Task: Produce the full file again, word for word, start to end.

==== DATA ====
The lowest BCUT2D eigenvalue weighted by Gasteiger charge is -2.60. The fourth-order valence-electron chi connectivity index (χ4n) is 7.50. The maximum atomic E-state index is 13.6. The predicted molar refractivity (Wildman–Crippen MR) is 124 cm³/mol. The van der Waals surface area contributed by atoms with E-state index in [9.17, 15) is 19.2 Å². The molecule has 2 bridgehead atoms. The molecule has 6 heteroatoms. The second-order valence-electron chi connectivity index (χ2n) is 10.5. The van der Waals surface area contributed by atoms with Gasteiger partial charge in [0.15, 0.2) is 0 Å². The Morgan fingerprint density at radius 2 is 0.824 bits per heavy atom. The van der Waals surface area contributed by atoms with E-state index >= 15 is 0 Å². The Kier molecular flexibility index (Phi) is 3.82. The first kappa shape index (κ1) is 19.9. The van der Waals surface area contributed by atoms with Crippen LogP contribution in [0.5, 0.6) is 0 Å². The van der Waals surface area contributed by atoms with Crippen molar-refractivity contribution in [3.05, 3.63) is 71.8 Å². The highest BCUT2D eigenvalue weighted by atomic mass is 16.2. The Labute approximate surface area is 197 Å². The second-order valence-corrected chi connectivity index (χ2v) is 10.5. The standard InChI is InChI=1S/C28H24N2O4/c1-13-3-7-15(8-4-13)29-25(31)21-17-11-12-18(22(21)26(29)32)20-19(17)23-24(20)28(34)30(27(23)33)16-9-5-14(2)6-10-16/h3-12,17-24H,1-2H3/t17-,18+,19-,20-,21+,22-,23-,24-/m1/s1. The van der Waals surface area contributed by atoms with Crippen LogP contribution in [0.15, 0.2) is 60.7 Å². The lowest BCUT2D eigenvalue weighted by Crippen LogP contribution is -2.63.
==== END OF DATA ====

The lowest BCUT2D eigenvalue weighted by Gasteiger charge is -2.60. The fourth-order valence-electron chi connectivity index (χ4n) is 7.50. The maximum atomic E-state index is 13.6. The predicted molar refractivity (Wildman–Crippen MR) is 124 cm³/mol. The van der Waals surface area contributed by atoms with E-state index in [9.17, 15) is 19.2 Å². The molecule has 2 bridgehead atoms. The molecule has 6 heteroatoms. The second-order valence-electron chi connectivity index (χ2n) is 10.5. The van der Waals surface area contributed by atoms with Gasteiger partial charge in [0.15, 0.2) is 0 Å². The Morgan fingerprint density at radius 2 is 0.824 bits per heavy atom. The van der Waals surface area contributed by atoms with E-state index >= 15 is 0 Å². The Kier molecular flexibility index (Phi) is 3.82. The first kappa shape index (κ1) is 19.9. The van der Waals surface area contributed by atoms with Crippen LogP contribution in [0.5, 0.6) is 0 Å². The van der Waals surface area contributed by atoms with Crippen molar-refractivity contribution in [3.05, 3.63) is 71.8 Å². The highest BCUT2D eigenvalue weighted by atomic mass is 16.2. The Labute approximate surface area is 197 Å². The second-order valence-corrected chi connectivity index (χ2v) is 10.5. The standard InChI is InChI=1S/C28H24N2O4/c1-13-3-7-15(8-4-13)29-25(31)21-17-11-12-18(22(21)26(29)32)20-19(17)23-24(20)28(34)30(27(23)33)16-9-5-14(2)6-10-16/h3-12,17-24H,1-2H3/t17-,18+,19-,20-,21+,22-,23-,24-/m1/s1. The van der Waals surface area contributed by atoms with Crippen LogP contribution in [0.15, 0.2) is 60.7 Å². The lowest BCUT2D eigenvalue weighted by Crippen LogP contribution is -2.63.